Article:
Parashat Pekudei

Experiencing God In The Dark And The Light

We should strive to feel the presence of God in our lives, just as the presence of God filled the Tabernacle.

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"And the glory of Adonai filled the Tabernacle.…" The entire Sanctuary was filled with Israel's love and the longing for God, because the Sanctuary and its utensils had come from the people's donations and their strong desire to express their love of God. As a result, the Shechinah (divine presence) rested upon them, filling every single possible place. That is what is meant by "the glory of Adonai filled the Sanctuary" (R. Yaakov Aryeh of Radzimin on Exodus 40:34 in Torah Gems).

"Moses could not enter the Tent of Meeting…." It is unclear whether entry is literally hindered, or is impermissible, or that he simply dared not enter (Nahum Sarna on Exodus 40:35 in JPS Torah Commentary: Exodus, p.237).

"Moses was not able to come into the Tent of Meeting"--even to the door, because the cloud covered it, and he was not permitted to come into the cloud. Moreover, "the Glory of the Eternal filled the Tabernacle," so how could he enter it? The reason for this was so that Moses should not go in without permission, but instead God would call him and then he was to come into the midst of the cloud, just as God had done at Mount Sinai (Ramban).

At this point, there are two embodiments of holiness in the Israelite camp: the Tent of Meeting (Ohel Mo-eid) and the Tabernacle (Mishkan). We can think of them as representing a theology of encounter and a theology of presence. There are moments (a wedding, the birth of a child, an escape from danger) when God erupts into our lives with a special intensity that transforms us but that is too intense to be lived constantly. Then there are times when God is a constant presence in our lives (marriage, parenthood, years of good health) in an equally real but less intense manner. The challenge is to recognize God's constant presence in our lives without its becoming so ordinary that we take it for granted (Benno Jacob on Exodus 40:35 in Etz Hayim: Torah and Commentary, The Jewish Publication Society, 1999, pp. 571-2).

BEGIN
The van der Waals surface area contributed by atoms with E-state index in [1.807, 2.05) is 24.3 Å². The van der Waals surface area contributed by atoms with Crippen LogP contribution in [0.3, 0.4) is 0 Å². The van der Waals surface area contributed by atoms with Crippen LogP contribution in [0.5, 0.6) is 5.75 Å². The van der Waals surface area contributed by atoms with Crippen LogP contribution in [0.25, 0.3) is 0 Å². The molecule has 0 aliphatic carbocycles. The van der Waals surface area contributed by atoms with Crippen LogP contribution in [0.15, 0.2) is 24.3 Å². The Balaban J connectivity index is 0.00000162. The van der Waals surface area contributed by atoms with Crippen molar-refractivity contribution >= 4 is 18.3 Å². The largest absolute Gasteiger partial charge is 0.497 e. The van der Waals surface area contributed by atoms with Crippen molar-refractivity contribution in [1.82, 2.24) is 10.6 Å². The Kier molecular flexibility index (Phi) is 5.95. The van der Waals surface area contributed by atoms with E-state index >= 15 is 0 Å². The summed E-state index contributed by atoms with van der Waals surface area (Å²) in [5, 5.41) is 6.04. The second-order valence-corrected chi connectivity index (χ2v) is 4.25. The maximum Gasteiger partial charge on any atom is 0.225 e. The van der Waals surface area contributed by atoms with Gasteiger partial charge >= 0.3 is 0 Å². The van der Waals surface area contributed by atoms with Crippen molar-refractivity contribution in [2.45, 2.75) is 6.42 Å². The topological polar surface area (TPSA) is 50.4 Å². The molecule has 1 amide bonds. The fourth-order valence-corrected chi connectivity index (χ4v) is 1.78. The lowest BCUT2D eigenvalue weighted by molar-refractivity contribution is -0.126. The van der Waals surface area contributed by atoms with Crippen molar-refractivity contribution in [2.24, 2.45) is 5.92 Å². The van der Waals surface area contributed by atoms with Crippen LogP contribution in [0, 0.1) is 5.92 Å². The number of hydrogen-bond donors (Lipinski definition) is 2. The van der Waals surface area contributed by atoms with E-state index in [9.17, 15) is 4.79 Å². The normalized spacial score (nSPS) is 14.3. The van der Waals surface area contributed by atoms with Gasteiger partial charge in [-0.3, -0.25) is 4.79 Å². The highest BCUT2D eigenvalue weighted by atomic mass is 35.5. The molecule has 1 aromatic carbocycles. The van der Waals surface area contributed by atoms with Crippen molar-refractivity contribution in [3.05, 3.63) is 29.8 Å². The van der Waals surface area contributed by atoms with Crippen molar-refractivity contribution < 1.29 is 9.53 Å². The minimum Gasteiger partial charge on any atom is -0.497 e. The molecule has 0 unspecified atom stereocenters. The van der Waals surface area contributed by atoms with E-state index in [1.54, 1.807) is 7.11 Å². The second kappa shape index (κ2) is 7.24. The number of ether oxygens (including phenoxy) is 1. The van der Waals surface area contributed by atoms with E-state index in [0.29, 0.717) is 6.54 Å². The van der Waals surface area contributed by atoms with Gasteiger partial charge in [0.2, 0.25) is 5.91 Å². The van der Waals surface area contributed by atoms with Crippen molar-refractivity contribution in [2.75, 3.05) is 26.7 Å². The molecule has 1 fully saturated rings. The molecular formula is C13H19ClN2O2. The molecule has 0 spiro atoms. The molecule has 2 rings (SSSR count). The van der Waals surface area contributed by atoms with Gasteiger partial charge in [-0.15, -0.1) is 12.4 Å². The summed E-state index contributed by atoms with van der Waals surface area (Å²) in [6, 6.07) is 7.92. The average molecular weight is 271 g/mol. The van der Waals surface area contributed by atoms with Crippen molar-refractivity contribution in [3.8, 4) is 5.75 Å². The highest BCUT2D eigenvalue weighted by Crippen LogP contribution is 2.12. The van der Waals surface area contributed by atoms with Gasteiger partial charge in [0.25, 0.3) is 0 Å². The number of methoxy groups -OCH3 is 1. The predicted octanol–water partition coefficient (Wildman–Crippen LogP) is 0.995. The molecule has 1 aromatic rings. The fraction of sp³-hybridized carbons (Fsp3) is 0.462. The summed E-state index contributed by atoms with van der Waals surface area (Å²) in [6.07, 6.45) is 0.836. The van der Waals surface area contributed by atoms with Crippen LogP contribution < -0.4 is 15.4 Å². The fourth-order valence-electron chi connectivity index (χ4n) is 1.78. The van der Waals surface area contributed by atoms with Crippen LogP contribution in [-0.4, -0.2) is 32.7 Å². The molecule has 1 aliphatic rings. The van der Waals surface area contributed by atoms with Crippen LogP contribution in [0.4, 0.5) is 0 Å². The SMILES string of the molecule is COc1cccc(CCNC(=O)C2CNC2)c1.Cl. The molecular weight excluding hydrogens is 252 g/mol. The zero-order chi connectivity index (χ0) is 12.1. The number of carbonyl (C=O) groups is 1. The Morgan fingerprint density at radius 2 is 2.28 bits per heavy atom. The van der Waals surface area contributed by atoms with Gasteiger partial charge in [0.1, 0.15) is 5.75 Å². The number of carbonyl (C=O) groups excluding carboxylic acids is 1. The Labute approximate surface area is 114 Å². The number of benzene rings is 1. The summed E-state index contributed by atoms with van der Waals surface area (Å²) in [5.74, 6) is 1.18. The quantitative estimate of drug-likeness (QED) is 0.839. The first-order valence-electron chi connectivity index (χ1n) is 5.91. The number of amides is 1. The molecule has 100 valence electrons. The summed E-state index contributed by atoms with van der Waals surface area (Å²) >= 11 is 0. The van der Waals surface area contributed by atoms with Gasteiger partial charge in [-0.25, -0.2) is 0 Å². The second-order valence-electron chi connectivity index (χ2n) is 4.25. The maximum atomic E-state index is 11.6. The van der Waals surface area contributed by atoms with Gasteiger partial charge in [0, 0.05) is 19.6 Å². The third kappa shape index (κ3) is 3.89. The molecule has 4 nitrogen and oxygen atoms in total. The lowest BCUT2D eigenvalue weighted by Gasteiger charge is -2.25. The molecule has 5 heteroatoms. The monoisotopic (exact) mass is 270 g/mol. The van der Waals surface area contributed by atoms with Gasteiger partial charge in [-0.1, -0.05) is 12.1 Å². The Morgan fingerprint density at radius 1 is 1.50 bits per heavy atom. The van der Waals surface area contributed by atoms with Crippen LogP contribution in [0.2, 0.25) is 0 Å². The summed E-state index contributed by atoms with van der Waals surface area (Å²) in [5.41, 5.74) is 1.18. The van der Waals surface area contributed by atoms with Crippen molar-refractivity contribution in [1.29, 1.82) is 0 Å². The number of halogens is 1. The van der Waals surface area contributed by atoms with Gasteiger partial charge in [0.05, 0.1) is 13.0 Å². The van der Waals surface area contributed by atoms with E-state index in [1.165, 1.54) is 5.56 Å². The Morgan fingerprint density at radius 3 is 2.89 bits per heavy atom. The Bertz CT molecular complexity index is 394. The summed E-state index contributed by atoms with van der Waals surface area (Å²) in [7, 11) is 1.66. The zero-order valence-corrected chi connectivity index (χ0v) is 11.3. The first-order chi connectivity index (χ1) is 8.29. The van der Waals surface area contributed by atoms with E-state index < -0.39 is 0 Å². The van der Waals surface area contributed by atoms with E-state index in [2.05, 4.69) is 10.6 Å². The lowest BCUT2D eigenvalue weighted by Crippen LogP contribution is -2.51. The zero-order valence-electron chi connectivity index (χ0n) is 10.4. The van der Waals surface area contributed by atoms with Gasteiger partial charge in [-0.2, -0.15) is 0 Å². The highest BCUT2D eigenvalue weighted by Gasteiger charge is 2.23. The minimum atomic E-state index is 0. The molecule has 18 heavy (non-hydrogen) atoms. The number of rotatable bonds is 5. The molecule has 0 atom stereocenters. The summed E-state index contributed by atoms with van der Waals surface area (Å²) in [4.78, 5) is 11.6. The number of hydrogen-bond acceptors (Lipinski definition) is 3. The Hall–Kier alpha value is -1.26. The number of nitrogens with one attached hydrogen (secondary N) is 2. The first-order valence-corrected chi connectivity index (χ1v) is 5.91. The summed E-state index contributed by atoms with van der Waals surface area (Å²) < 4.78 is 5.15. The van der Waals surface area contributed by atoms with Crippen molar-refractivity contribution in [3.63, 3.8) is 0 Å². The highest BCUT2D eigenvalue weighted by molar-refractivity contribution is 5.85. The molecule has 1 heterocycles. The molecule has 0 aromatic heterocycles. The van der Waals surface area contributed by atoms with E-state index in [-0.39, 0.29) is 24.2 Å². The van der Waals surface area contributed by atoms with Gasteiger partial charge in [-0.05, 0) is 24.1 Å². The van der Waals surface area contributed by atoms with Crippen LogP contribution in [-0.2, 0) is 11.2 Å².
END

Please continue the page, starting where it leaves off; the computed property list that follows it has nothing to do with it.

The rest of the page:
"For the cloud of Adonai was upon the Sanctuary by day, and fire was on it by night…." This is a lesson for every person. Each person is considered to be like a sanctuary in his own right, and when good fortune shines on him, he should always be aware of the cloud that can come and darken his life. On the other hand, when things are bad and everything is dark around him, he should not despair, because the sun will yet shine for him (Yalkut Eliezer on Exodus 40:38 in Torah Gems).

Your Guide

Sarna suggests that the cloud allowed the Israelites to constantly feel or notice God's Presence. Is there any symbol or ritual that makes us feel that way today?

A b'rit is that special covenant between God and the Jewish people. Is R. Yaakov Aryeh of Radzimin suggesting that the donations to the Tabernacle and the subsequent Presence of God reflect the renewing of the b'rit, or is he proposing that this a new beginning?

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Lisa Lieberman Barzilai is the Regional Educator for the Union for Reform Judaism's Greater New York Council.